Forests, in all their majesty, are home to more life and biodiversity than any other ecosystem on earth. Tropical rainforests alone hold more than two thirds of all plant and animal species found on land, many of which have never been discovered or recorded by humans. But each day, forests across the globe are being degraded and destroyed. Nearly all of the native hardwood forests of the eastern US, central and eastern Canada, and Europe are now gone. Each day at least 80,000 acres of forest disappear as a result of humans, and at least another 80,000 acres are destroyed because of natural causes. The loss of forests has slowed, from 39 million acres a year in the 90s to 32 million acres in the past decade, an area the size of Costa Rica. Though the slowing of destruction is a positive move, it’s been speculated that it could only be a temporary lull on account of the global economic crisis.
The effects of deforestation are vast—the largest of the two are climate change and the loss of biodiversity. Tropical deforestation accounts for 20 percent of greenhouse gas emissions, making it one of the most serious contributors to environmental change—more than all the automobiles, planes, boats, and trains combined. When forests fall, more carbon is released into the air and opportunities for carbon absorption by trees is lost. Places such as Russia and China are now dealing with desertification, or man-made deserts, the result of deforestation and other poor land practices. Desertification now threatens more than a third of the earth’s surfaces.
There are two separate kinds of deforestation—clear-cutting and selective logging. Clear-cutting occurs when most or all of an entire area is taken down, while in selective logging, loggers only cut down the trees that are of use to them. And while re-growth is slowing occurring in some countries, especially throughout North America, second-growth forests are significantly different than the original natural forests, and much of the original wealth and beauty is gone forever.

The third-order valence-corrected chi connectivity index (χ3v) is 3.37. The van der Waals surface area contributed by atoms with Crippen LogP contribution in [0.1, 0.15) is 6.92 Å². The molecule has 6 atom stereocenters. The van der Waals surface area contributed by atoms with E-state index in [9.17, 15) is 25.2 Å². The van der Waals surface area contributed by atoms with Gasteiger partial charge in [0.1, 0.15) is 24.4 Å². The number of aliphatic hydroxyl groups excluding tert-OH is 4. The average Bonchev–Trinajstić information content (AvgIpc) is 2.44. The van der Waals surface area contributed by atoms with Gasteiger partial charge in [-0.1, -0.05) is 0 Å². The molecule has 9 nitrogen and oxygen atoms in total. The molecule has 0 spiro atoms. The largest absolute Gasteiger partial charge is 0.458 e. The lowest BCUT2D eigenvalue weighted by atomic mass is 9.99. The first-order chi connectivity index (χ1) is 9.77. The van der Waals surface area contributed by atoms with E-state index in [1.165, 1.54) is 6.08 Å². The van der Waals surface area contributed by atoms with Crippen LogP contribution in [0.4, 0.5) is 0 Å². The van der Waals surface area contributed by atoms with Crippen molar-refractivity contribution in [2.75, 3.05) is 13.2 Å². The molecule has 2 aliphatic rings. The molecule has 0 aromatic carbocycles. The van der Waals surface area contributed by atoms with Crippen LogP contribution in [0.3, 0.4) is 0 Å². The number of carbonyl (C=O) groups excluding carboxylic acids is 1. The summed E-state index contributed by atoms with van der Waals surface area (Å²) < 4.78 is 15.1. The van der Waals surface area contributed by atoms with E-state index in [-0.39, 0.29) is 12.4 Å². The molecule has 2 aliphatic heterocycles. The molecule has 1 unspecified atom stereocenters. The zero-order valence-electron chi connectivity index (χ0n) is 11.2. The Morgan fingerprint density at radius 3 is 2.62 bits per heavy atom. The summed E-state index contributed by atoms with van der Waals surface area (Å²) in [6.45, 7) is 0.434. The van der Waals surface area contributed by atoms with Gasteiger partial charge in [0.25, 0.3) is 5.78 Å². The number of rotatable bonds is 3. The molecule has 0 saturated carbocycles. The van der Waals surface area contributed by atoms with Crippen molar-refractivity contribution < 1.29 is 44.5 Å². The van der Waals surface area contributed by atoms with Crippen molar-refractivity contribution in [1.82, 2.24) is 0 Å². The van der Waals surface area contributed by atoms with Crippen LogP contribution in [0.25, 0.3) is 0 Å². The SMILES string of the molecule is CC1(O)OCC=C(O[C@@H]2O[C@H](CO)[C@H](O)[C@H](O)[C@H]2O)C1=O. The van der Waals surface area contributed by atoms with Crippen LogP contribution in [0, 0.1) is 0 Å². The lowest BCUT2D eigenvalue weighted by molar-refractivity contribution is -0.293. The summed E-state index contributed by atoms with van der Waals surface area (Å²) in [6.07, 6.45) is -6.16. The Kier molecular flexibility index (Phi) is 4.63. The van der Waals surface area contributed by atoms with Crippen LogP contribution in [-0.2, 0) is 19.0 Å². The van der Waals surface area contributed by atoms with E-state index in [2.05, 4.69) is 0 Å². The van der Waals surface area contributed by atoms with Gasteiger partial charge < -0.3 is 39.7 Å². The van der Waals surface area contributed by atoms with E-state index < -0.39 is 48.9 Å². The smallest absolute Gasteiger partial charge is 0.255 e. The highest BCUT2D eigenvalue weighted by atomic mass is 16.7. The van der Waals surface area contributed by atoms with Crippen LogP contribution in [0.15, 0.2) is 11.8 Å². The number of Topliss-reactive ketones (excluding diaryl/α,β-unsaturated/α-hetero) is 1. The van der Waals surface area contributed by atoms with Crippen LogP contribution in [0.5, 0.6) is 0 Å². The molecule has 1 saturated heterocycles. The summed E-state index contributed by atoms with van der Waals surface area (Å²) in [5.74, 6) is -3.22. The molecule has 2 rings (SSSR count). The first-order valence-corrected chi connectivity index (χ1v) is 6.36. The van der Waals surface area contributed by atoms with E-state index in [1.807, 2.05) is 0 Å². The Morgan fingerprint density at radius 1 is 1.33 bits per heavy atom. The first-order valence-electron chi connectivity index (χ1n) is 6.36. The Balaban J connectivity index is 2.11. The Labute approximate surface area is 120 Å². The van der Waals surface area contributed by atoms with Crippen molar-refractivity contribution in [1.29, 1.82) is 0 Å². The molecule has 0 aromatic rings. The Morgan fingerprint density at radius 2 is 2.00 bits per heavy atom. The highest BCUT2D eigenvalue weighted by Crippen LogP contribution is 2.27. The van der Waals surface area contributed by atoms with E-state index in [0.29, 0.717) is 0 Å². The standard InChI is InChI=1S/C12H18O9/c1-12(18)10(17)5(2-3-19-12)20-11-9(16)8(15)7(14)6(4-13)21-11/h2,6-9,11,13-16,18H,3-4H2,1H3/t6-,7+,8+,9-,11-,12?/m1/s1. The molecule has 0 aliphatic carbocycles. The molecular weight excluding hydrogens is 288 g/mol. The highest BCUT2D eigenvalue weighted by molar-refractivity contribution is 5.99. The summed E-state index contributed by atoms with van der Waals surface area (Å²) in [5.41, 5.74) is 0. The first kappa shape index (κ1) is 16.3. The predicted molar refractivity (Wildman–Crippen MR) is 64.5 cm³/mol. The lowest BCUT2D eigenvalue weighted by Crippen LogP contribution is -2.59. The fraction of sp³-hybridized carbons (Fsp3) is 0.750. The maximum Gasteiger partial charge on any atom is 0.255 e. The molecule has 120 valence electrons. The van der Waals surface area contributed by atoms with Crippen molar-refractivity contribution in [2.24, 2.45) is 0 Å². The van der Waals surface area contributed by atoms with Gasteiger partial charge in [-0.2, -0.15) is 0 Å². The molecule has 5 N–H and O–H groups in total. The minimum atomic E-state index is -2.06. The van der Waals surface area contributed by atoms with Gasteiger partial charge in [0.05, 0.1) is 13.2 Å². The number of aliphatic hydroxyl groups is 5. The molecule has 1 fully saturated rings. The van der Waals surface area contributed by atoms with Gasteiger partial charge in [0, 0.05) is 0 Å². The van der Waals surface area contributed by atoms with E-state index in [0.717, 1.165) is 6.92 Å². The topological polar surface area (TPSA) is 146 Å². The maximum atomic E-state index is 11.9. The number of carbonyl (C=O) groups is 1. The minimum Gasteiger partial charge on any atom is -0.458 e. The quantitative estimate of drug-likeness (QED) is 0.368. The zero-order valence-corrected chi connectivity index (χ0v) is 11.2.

The countries with the highest rates of deforestation today are Honduras, Nigeria, Benin, Ghana, the Philippines, Indonesia, Nepal, North Korea, Ecuador, and Haiti. The logging practices in many of which is thought to be corrupt—more than 50 percent of logging in Indonesia, for example, is illegal. The underlying forces of deforestation vary by region and country, thus it is hard to say what is the most prevalent cause of deforestation. However, main culprits are identifiable.
Dams and the harvesting of hydroelectric power in forests such as the Amazon destroy trees through flooding, resettling of people to the area around the dam, and cutting down trees on the shoreline of the dam.
Mini-gold rushes and mining for precious metals such as gold, copper, and diamonds, lead to forest destruction for both campsites and the extraction of the metals. Often times the mines are abandoned, leaving patches of cleared forest in its wake.
Selective logging and fragmentation of forests from agriculture make forests susceptible to the largest natural cause of deforestation—forest fires. Forest fires not only destroy ecosystems and kill wildlife, but they release enormous amounts of carbon into the air.
Commercial agriculture often employs slash-and-burn techniques on hundreds of thousands of acres to make way for large agricultural cultivation of mostly single cash crops such as coffee, coca, tea, soybeans, rubber, bananas, and more. Much of what is harvested is not consumed by humans—70 percent of both soybean and corn produced worldwide is fed to livestock. However, the soil can often not support long-term agricultural efforts, and thus many of the farms are failures.
After soils are depleted on farmlands, they are sometimes reverted to cattle pastures. Factory farming has increased more than 600 percent in the past three decades, and today intensive grazing uses more than 27 percent of Earth’s land surface. In addition to clearing forests to make way for the farm animals, meat, egg, and milk production release two billion tons of carbon annually.
Cutting down trees for conversion to other uses is still a main factor in deforestation. Usage of lumber includes building materials, fuel, and paper products.
If society became more environmentally conscious when consuming, deforestation might slowly decline. But on a larger scale, policy changes and initiatives, such as Brazil’s $200 million plan to slow deforestation and put an end to wildfires that destroy its tropical savanna, are needed. To find out how you can help or to learn more about deforestation, visit environmental organization websites such as Monga Bay or Greenpeace.